“The HPSS project took a comprehensive approach, focusing on building a strong foundation across all facets of the pharmaceutical system. Besides supply chain, well-trained and motivated healthcare staff, effective tools and standard operating procedures, standard treatment guidelines with a focus on antibiotics and transparent governance were vital components,” said Karin Wiedenmayer, HPSS medicines management expert.
Advancing health technology management in Tanzania
Tanzania had significant issues with health technology management caused by inefficient infrastructure and equipment management, coupled with a shortage of trained staff. This led to deteriorating infrastructure and frequent equipment malfunctions, putting patients at risk. HPSS built technical capacity by introducing an accredited training programme for medical technicians, building 5 district and 4 regional workshops to maintain and repair equipment, and establishing a national calibration centre. The development of a digital tool (MEIMIS) for managing medical devices, spare parts and consumables supports the government in effective management of health technologies and in saving costs through streamlining the purchasing of equipment
To support the government’s aim of using digital solutions for managing their health system, HPSS helped set up multiple digital solutions. The design and development of the Insurance Management Information System (IMIS), for example, was a major part of the HPSS project for health financing. Initially developed by Swiss TPH for Tanzania, it has become available as open source software embedded in an international initiative.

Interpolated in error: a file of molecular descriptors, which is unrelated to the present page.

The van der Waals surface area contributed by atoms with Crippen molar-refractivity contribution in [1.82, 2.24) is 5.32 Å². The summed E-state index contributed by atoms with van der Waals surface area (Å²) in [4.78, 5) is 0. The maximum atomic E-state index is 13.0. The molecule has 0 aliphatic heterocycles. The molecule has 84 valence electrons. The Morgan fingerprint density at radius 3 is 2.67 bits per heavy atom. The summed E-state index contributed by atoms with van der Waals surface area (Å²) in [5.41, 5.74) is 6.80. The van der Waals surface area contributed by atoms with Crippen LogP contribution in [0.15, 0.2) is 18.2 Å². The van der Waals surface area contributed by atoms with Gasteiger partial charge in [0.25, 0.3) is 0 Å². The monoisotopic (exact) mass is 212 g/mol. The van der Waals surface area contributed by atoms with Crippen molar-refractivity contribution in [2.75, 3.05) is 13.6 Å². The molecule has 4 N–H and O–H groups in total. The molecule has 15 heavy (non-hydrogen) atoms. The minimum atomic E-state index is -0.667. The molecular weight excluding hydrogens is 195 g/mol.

The project empowered communities to actively engage in health promotion, recognizing that community involvement is crucial for long-term improvements. School health screenings were developed with the communities linking schools with health services for early detection of children’s health problems. 90,000 school children underwent oral, eye, ear, worm and parasite examination, and 2,500 pupils were referred to specialist services. More than 67,000 new public and domestic latrines were built. This did not only have a positive impact on public health but also on local economic development as local artisans were engaged to construct these latrines.
Training and capacity building
HPSS introduced new training courses to bridge skills gaps among medical dispensers, health technicians, and health promotion specialists, which are now part of the national educational system as accredited and certified courses. During the 12 years of the project’s life about 133,000 participants were reached with courses and trainings.
“The HPSS project has proven to be a most valuable component of our partnership with the Tanzanian government to reform the health sector and increase access to quality of health services for rural populations, leaving no one behind,” said Didier Chassot, Ambassador of Switzerland to Tanzania.
The HPSS project received funding from the Government of Switzerland through the Swiss Agency for Development and Cooperation and was implemented by Swiss TPH in collaboration with the Ministry of Health and the President’s Office for Regional Administration and Local Government.